Newspaper Page Text
Tuesday, October 11, 1904.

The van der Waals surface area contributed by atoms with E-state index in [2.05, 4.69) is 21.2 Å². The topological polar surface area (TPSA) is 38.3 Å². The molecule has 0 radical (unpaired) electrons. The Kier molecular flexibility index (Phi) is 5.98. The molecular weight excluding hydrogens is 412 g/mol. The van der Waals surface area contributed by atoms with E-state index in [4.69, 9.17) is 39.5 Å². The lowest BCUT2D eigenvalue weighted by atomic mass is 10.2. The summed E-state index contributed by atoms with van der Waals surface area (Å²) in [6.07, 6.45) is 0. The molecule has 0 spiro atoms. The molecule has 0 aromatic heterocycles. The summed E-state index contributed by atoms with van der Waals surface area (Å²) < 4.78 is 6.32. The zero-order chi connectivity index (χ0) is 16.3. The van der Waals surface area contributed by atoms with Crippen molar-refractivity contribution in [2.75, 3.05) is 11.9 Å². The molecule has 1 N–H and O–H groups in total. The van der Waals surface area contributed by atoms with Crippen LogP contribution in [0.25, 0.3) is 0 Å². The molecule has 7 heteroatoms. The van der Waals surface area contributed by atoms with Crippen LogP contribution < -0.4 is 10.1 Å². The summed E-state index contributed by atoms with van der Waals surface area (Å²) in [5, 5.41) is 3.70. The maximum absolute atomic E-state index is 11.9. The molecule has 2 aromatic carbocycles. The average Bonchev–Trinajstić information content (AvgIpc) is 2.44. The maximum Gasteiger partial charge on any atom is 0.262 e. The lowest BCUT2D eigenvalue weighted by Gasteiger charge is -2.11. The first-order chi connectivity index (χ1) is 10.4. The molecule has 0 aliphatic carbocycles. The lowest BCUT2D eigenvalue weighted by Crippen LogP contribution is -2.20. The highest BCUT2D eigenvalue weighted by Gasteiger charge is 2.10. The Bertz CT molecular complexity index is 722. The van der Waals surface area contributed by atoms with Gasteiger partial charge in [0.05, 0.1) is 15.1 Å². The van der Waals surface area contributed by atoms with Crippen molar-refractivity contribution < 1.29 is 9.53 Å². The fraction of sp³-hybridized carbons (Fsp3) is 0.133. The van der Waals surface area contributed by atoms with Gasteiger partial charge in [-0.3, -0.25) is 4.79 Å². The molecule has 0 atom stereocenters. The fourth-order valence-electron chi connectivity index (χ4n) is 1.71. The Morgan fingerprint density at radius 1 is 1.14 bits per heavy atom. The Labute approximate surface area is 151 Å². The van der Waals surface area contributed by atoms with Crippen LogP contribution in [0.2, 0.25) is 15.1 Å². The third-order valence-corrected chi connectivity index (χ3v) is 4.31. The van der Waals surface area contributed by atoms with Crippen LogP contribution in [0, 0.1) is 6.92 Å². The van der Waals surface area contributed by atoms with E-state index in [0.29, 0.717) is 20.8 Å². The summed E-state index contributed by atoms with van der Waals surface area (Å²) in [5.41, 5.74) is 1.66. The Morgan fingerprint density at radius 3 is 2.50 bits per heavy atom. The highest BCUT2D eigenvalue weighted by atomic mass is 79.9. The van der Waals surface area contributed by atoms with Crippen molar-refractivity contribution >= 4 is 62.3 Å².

PROGRESSIVE FARMER AND COTTON PLANT. himself, however,, is undoubtedly a sincere man who doesn'tiare a straw which partyvis helped or hurt by his advocacy of his principles, and it id not surprising that he should gain strength by the defeat of Bryanism in the Democratic Party. But while Watson will hurt Parker in New York, in North Carolina his ticket, which is soon to be announced, will probably draw even more votes from Roosevelt than from Parker. That i3 to say, Watson's supporters here will be chiefly men to whom Cleveland Democracy is" even more distaste ful than out-and-out Republicanism. "If the Re publicans are paying him to run," says an Iredell Republican, "they are very great fools." Watson is to speak once more in North Carolina at Tar boro, October 27th. ' The Plain Unvarnished Story of the World's News. When a man is doing the right thing as he sees it, and doing this right thing as hard and as fast as it ought to be done, he hasn't very much time to give to critics that ubiquitous class of people so aptly described by the Autocrat of the Break fast Table in the famous remark: "The human race is divided into just two classes those who go ahead and do something, and those who sit still and say, Why wasn't it done the other way?" We are half inclined to believe that it was a pretty good rule laid down by the English clergyman who said : "Never explain, never apologize, never re tract, get the thing done and let them howl." Still we purpose taking up enough space right here, to say that The Progressive Farmer is not the organ of any party Democratic, Republican, Populist, Prohibitionist, Socialist, or even Wo man Suffrage is not run in the interest of any party, receives no aid from any party, and owes nothing to any party. It is independent of parties a party affiliation, but he believes that "he serves his party best who serves his country best," and that it is an editor's duty to tell the plain truth about his own party and all other parties in order may be rebuked and corrected. As for the man who is running a newspaper to get an office, he disgraces the name of editor and should only be called a politician advertising himself never a journalist. This department of "Current Events" is govern ed by the same motive which directed us to say when we began it two years ago last week: "The reader, of course, will not always agree with us in what we shall say, and sometimes he will be right and we wrong. But this liability to error is tho common misfortune of all men, and no man has a right to keep silent when he feels that he ought to speak, or to fold his hands when he feels that ho ought to work, simply because Providence didn't see fit to make him infallible. It is our duty only to speak the truth and defend the right as God gives us to see the truth and the right." "The Progressive Fanner" says an esteemed contemporary of course, it is esteemed after be ing so nice "is a great paper not only for farm ers but for progressive people generally." And that i3 just exactly the kind of paper we are try ing to make. We have a great many subscribers who do not farm but still find it worth while to read a paper which tries to give an accurate rec ord of current events and seeks to help the reader make a life as well as make a living. A THOUGHT FOR THE WEEK. To believe your own thought,to believe that what is true for you in your private heart, is true for all men, that is genius. Speak your latent con viction and it shall be the universal sense; for always the inmost becomes the outmost, and our first thought is rendered back to us by the trum pets of the Last Judgment. Familiar as the voice of the mind is to each, the highest merit we ascribe to Moses, Plato, and Milton, is that they set at naught books and traditions, and spoke not what men, but what they, thought. A man should learn to detect and watch that gleam of light which flashes across his mind from within, more than the lustre of the firmament of bards and sages. From Emerson's Essay on "Self Reliance. WHEN THE WORLD IS AT ITSBEST. Along with the news of the more strenuous sort, with the stories of war and politics and finance and industry, should it not also be now recorded, that we have come upon the most glorious weather of all the year a time when it would "be Paradise enow" to spend one's time just "living out doors and being happy?" The nights are just cool enough to make sleeping a joy and the days are just warm enough to make the sunshine a bene diction. It is of such a season that Emerson speaks in a paragraph well worth reprinting here : "These are days wherein the world reaches its perfection; when the air, the heavenly bodies, and the earth make a harmony, as if Na ture would indulge her y offspring, when everything that has life gives signs of satisfac tion, and the cattle that lie on the ground seem to have great and tranquil thoughts. The air is full of birds; and sweet with the breath of pine, the balm-of-Gileads, and the new hays. Night brings no gloom to the heart with its welcome shade. Through the transparent darkness the stars pour their almost spiritual rays. Man un der them seems a young child, and his Jiuge globe a toy. The cool night bathes the world as with a river, and prepares his eyes again for the crimson dawn." It is at such a time as this, too, that the towns man needs to quit the office for a day or two and go back to the woods and if he is a country-bred townsman he will hardly be able to resist the temptation. As Dr. Charles H. Spurgeon has so beautifully said : "He who forgets the humming of the bees among the heather, the cooing of the wood pigeons in the forest, the song ofhe birds in the woods, the rippling of rills among the rushes, and the sighing of the wind among the pines, need not wonder if his heart forgets to sing and his soul grows heavy. A day's breathing of fresh air upon the hills, or a few hours' .ramble in the beech woods' umbrageous calm, would sweep the cob webs out of the brain of scores of toiling men who are 'now but half alive." AGRICULTURAL FEATURES OF THIS NUMBER We promised our readers last week that The Progressive Farmer and Cotton Plant would be favored from this time on with more contribu tions from Agricultural Editors Burkett and Kil gore. Dr. Burkett is proceeding to "make good" without delay, and our readers will be gratified to learn that Professor Kilgoref is recovering from his recent illness, and will be heard from in the near future. Next week Dr. Burkett will discuss "Cattle Feeding" and also "Cowpea Hay for Horses." Dr. Stevens' article on "Treatment of Oats, Wheat and Rye for Smut" is one no grain-sowing farmer should overlook. Since smut means an annual loss of nearly $100,000 on North Carolina's oat crop alone, the importance of this subject is not easily overestimated. In "A Visit to a Progressive Farmers Home" our readers will find an example worth copying in many respects. "The Sage of Harmony" is one of The Cotton Plant's old correspondents, and we are glad to hear from him. And this reminds us that we have for next week an excellent article on alfalfa and clover by President J. Washington Watts, of the South Carolina Agricultural and Mechanical So ciety. Mr. Watts is 85 years old, but he has the experience of age without its feebleness. Dr. Freeman's tribute to spraying deserves at tention. Now is the time to get the bulletins he mentions and prepare for spraying next season. It's the only way to insure good fruit crops. N Mr. W. F. Tomlinson's illustrated article on good roads is both well-written and effective. Our readers will be glad to learn that he is to furnish us another good roads article soon. It is just as important to select good seed for cotton as for com. On page, 5 Mr. C. B. Williams repeats the directions for selecting cotton seed previously given in these columns. In our next number Mr. R. E. Pittman, of Pitt County, N. C, will describe one of the simplest, cleanest, cheapest and most satisfactory of all cow stalls. It is such an admirable arrangement that the city man who made the drawing for us from Mr. Grif ton's sketch, declared that it made him wish to buy a cow and build such a stall, and he believed that other people would envy him the mere pleasure of milking in it. Next week, too, we shall give an article by Sec retary Jno. P. Allison, of the Southern Cotton Growers' Association, reviewing the recent meet ing in St. Louis, and the usual Cotton Plant de partment "Thoughts for Farmers," copy for which reached us just too late for this number. CITY PHILANTkROPY VS. RURAL PHILAN THROPY. The Charlotte Observer in a very courteous and straightforward reply to our editorial of last week admits that there is nothing in the charge that the so-called "Ogden movement" is going to do harm by meddling with the negro problem. But the Observer is very much afraid that this accept ance of money to aid our rural schools will weak en the character of the Southern white man. It repeats in substance its editorial of some weeks ago: "The South has been in hard lines. It may be that it had no business to go to war in 1861. It may be that that was a grievous fault, but.if so, grievously has it answered it. Let it go. Four years after the beginning, it had nothing -to look upon except a scene of utter devastation, and the situation it confronted was one of utter pov erty and apparent hopelessness. No helping hand was outstretched to it thenno hand held food to its hungry mouth, much less offered to establish schools to educate itsc hildren. And it was better so. The indomitable spirit of the race remained, and it scrambled to its feet, somehow." x Now the fact is that it is no new thing for Southern education to receive A-5E0ES9a4-minded men of wealth in other sections. "George Peabody gave to the public schools of the South $3,500,000 and nearly another $1,000,000 to the Peabody Institute in Baltimore, to Washington College in Virginia,' and to other Southern educa tional enterprises. These gifts began in 1867. Slater gave $1,000,000 in 1882 to the education of the colored people." But the Peabody Fund affords the closest analogy for the Observer's proposition. -This fund has been used in stimulat ing and strengthening nearly every city public school system in the South and nobody has yet claimed that the citizens of Raleigh or Charlotte or'Goldsboro or Spartanburg or Columbia have been injured in character by this co-operation with the Peabody Board. Nor has the Observer ever seen in the Peabody Fund any "insiduous at tack upon the high spirit of the Southern white man. Why then should it protest so strenuously against having the General Education Board (working in harmony with our own Southern edu cational leaders) spend such money as may be given it in helping rural public schools in the South, just as the Peabody Fund has been used in helping our city public schools? Are our city people so strong in character that outside aid does not affect them injuriously, while to our country people such assistance would be ruinous ? So long as the General Education Board works "through Southern men, in harmony with South ern conceptions, and in conformity with the edu cational system of our Southern States," its plan for aiding rural education, in our opinion, de serves the same hearty encouragement that was given the Peabody movement inurban ftducation. Cotton Farmers' Meeting:. The Cotton Farmers' Convention will be held at the State Capitol Wednesday night of Fair week, October 19th. Don't fail to attend.